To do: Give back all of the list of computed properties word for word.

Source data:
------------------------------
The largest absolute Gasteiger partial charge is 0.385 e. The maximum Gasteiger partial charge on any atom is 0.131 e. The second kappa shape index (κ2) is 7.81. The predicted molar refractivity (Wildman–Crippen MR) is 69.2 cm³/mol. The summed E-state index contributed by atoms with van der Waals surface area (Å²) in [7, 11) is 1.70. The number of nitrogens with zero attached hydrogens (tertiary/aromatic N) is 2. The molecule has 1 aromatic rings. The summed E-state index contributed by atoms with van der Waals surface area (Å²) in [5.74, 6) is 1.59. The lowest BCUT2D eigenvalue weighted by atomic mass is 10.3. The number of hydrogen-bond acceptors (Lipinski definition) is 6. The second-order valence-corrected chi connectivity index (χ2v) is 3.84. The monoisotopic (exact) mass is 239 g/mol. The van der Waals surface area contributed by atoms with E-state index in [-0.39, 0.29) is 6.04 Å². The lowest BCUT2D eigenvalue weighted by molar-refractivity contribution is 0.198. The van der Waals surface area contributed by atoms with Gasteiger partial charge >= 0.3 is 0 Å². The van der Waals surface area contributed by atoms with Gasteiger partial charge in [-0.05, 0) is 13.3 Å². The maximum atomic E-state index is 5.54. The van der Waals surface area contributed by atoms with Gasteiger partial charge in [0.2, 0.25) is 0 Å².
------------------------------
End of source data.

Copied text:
The largest absolute Gasteiger partial charge is 0.385 e. The maximum Gasteiger partial charge on any atom is 0.131 e. The second kappa shape index (κ2) is 7.81. The predicted molar refractivity (Wildman–Crippen MR) is 69.2 cm³/mol. The summed E-state index contributed by atoms with van der Waals surface area (Å²) in [7, 11) is 1.70. The number of nitrogens with zero attached hydrogens (tertiary/aromatic N) is 2. The molecule has 1 aromatic rings. The summed E-state index contributed by atoms with van der Waals surface area (Å²) in [5.74, 6) is 1.59. The lowest BCUT2D eigenvalue weighted by atomic mass is 10.3. The number of hydrogen-bond acceptors (Lipinski definition) is 6. The second-order valence-corrected chi connectivity index (χ2v) is 3.84. The monoisotopic (exact) mass is 239 g/mol. The van der Waals surface area contributed by atoms with E-state index in [-0.39, 0.29) is 6.04 Å². The lowest BCUT2D eigenvalue weighted by molar-refractivity contribution is 0.198. The van der Waals surface area contributed by atoms with Gasteiger partial charge >= 0.3 is 0 Å². The van der Waals surface area contributed by atoms with Gasteiger partial charge in [-0.05, 0) is 13.3 Å². The maximum atomic E-state index is 5.54. The van der Waals surface area contributed by atoms with Gasteiger partial charge in [0.2, 0.25) is 0 Å².